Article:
But viewers grew tired of the show quickly turning it from a brief hit into a

But viewers grew tired of the show quickly turning it

This preview shows page 6 - 8 out of 11 pages.

Batman comics, in a bid for brand synergy, got similarly goofy. But viewers grew tired of the show quickly, turning it from a brief hit into a canceled failure and cultural punch line and spawning a wave of angry fan letters asking DC’s higher-ups to revise the character. One such letter, published in the pages of Batman No. 210: “Batman is a creature of the night. [He] prowls the streets of Gotham and retains an aura of mystery,” it read. “Get the super-hero out, and the detective in!” Batman comics were ailing in sales, so DC’s leadership was willing to give it a shot. Under the guidance of editor Julius “Julie” Schwartz, upstart writer/artist team Denny O’Neil and Neal Adams were put in charge of Batman . As O’Neil recalls it, “I walked into Julie’s of゙ce and he offered me Batman like this: ‘We’re going to keep publishing Batman , obviously, but we’re not gonna do the camp thing anymore. Whaddaya got, my boy?’ What I thought was this: we’ll go back to 1939.” O’Neil looked to Batsy’s grim origin story for inspiration: “You’ve got this dark guy who’s seen his parents killed and he spends his life symbolically avenging that death,” he says. “That version of Batman seems to be the one that’s right.” O’Neil and Adams opted to have Batman scowl instead of smile, go out in the darkness and eschew the light, and meditate on how few people he could truly trust. “Superman has more faith in the system,” says comics critic Ardo Omer. “Batman was created because the system failed him and continued to fail Gotham.” Batman was a much more natural icon of 1970s angst and anomie, but the darker turn in comics also came to Metropolis, where Superman’s virtues — once taken as self-evident — were being questioned in his own stories. O’Neil was brought on to write Superman tales, too, and felt it was no longer interesting to read about a perfect man who did only good. “The essence of fantasy melodrama is con゚ict,” O’Neil says. “You’ve got a guy who, at his strongest and most powerful, could blow out a sun! How are you going to create con゚ict for that guy?” DC’s leadership agreed. Through various in- story machinations, his powers were weakened for a while. But more important, doubting Superman became the order of the day. A 1972 tale penned by Elliot S. Maggin was boldly titled “Must There Be a Superman?” and saw the Man of Tomorrow realizing that he can’t ゙x structural problems like poverty and oppression. “You stand so proud, Superman ,” read the opening narration, “in your strength and your power — with a pride that has found its way into the soul of every man who has stood above other men! But as with all men of power , you must eventually question yourself and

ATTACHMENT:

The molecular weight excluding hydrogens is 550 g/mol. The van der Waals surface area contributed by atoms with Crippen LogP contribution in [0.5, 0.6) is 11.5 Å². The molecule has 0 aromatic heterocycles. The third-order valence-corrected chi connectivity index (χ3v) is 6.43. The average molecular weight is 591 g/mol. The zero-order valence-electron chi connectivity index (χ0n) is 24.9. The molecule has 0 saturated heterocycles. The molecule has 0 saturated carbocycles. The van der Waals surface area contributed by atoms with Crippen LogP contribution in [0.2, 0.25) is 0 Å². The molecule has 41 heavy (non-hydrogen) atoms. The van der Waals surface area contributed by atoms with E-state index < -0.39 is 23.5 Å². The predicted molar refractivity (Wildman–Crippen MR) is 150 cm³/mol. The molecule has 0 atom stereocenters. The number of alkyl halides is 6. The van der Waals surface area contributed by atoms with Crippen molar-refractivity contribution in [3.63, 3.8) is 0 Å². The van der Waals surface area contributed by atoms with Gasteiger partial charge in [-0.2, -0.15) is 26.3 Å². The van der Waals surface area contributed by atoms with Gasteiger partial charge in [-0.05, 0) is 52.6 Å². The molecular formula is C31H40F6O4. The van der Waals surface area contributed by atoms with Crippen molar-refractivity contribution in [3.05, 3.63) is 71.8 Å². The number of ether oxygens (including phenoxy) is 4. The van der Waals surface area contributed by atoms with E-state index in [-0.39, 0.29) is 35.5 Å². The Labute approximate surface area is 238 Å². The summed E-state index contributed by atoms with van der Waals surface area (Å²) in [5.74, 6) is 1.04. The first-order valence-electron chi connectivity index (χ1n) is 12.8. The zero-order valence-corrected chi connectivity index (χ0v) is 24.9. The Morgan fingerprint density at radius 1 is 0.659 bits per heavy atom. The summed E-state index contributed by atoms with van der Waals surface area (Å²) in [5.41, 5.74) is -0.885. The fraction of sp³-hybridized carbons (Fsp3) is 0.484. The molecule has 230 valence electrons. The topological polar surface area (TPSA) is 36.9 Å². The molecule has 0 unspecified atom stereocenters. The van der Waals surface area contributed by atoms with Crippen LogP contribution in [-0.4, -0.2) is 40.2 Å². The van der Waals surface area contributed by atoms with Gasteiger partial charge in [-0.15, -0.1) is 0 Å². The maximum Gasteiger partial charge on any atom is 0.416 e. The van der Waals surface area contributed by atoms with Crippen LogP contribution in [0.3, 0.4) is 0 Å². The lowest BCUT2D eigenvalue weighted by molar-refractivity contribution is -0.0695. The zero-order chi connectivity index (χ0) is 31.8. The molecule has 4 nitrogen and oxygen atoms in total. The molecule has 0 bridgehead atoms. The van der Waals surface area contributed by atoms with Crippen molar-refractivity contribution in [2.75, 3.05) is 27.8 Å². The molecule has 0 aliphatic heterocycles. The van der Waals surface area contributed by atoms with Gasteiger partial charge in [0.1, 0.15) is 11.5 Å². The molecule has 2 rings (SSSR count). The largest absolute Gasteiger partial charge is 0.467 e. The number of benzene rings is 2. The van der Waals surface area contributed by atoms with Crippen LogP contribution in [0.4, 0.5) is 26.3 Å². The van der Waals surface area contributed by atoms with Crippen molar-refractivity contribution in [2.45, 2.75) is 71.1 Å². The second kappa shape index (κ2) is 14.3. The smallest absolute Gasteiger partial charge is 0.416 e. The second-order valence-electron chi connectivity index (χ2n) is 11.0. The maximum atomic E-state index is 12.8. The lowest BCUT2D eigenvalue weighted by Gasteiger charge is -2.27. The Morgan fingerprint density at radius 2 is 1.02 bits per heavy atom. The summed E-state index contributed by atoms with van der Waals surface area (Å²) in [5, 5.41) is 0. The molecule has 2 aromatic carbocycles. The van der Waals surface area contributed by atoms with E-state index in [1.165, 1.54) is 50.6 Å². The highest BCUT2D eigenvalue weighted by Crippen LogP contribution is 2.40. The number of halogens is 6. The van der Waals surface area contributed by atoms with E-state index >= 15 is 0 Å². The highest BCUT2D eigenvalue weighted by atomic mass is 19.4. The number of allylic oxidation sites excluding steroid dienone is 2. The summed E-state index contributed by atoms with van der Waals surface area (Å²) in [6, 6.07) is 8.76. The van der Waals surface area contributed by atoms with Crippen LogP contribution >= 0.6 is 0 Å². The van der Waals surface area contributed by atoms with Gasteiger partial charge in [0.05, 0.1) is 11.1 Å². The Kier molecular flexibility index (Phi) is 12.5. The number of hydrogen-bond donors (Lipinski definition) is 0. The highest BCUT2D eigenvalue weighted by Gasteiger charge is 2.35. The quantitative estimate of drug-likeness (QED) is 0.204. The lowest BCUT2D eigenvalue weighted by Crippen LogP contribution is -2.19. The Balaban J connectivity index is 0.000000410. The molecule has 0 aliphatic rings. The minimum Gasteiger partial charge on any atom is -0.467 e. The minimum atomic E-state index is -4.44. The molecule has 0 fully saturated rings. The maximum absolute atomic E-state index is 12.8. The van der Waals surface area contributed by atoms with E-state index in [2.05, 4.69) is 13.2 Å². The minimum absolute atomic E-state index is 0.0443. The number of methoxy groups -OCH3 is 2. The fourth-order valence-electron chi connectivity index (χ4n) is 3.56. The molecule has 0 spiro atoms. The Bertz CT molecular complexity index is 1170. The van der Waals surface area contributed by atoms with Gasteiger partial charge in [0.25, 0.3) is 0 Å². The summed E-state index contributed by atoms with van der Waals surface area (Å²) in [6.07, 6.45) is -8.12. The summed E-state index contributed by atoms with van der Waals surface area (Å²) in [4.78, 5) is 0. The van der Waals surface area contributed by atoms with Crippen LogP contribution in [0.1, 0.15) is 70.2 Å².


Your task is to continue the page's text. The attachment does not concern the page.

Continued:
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2018/12/3 Chegg: Signs of Life in the U.S.A.
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